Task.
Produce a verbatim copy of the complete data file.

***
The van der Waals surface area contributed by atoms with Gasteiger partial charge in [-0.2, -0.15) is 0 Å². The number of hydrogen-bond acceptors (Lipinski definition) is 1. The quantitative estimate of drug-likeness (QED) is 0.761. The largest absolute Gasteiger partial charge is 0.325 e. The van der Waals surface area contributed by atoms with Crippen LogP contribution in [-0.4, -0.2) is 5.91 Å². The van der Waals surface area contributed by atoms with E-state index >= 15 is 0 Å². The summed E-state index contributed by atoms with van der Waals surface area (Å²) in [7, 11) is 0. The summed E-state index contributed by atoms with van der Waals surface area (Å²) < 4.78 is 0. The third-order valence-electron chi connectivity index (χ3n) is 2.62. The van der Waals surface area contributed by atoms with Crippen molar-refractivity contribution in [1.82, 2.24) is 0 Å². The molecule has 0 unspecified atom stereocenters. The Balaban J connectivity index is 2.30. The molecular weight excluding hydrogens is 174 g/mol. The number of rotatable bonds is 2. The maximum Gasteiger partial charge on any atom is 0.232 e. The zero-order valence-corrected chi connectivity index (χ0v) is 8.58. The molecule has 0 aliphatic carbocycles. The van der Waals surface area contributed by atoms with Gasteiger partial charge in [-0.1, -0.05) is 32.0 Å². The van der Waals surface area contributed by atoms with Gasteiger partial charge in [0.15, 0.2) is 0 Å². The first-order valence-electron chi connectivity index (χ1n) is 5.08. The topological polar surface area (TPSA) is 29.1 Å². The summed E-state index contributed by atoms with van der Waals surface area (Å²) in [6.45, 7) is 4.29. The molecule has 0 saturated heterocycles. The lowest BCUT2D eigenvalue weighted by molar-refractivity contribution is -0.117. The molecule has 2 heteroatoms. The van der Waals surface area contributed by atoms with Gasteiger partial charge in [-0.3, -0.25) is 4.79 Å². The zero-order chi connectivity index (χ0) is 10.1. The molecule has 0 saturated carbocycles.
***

The van der Waals surface area contributed by atoms with Gasteiger partial charge in [-0.2, -0.15) is 0 Å². The number of hydrogen-bond acceptors (Lipinski definition) is 1. The quantitative estimate of drug-likeness (QED) is 0.761. The largest absolute Gasteiger partial charge is 0.325 e. The van der Waals surface area contributed by atoms with Crippen LogP contribution in [-0.4, -0.2) is 5.91 Å². The van der Waals surface area contributed by atoms with E-state index >= 15 is 0 Å². The summed E-state index contributed by atoms with van der Waals surface area (Å²) in [7, 11) is 0. The summed E-state index contributed by atoms with van der Waals surface area (Å²) < 4.78 is 0. The third-order valence-electron chi connectivity index (χ3n) is 2.62. The van der Waals surface area contributed by atoms with Crippen molar-refractivity contribution in [1.82, 2.24) is 0 Å². The molecule has 0 unspecified atom stereocenters. The Balaban J connectivity index is 2.30. The molecular weight excluding hydrogens is 174 g/mol. The number of rotatable bonds is 2. The maximum Gasteiger partial charge on any atom is 0.232 e. The zero-order valence-corrected chi connectivity index (χ0v) is 8.58. The molecule has 0 aliphatic carbocycles. The van der Waals surface area contributed by atoms with Gasteiger partial charge in [-0.1, -0.05) is 32.0 Å². The van der Waals surface area contributed by atoms with Gasteiger partial charge in [0.15, 0.2) is 0 Å². The first-order valence-electron chi connectivity index (χ1n) is 5.08. The topological polar surface area (TPSA) is 29.1 Å². The summed E-state index contributed by atoms with van der Waals surface area (Å²) in [6.45, 7) is 4.29. The molecule has 0 saturated heterocycles. The lowest BCUT2D eigenvalue weighted by molar-refractivity contribution is -0.117. The molecule has 2 heteroatoms. The van der Waals surface area contributed by atoms with Gasteiger partial charge in [-0.3, -0.25) is 4.79 Å². The zero-order chi connectivity index (χ0) is 10.1. The molecule has 0 saturated carbocycles.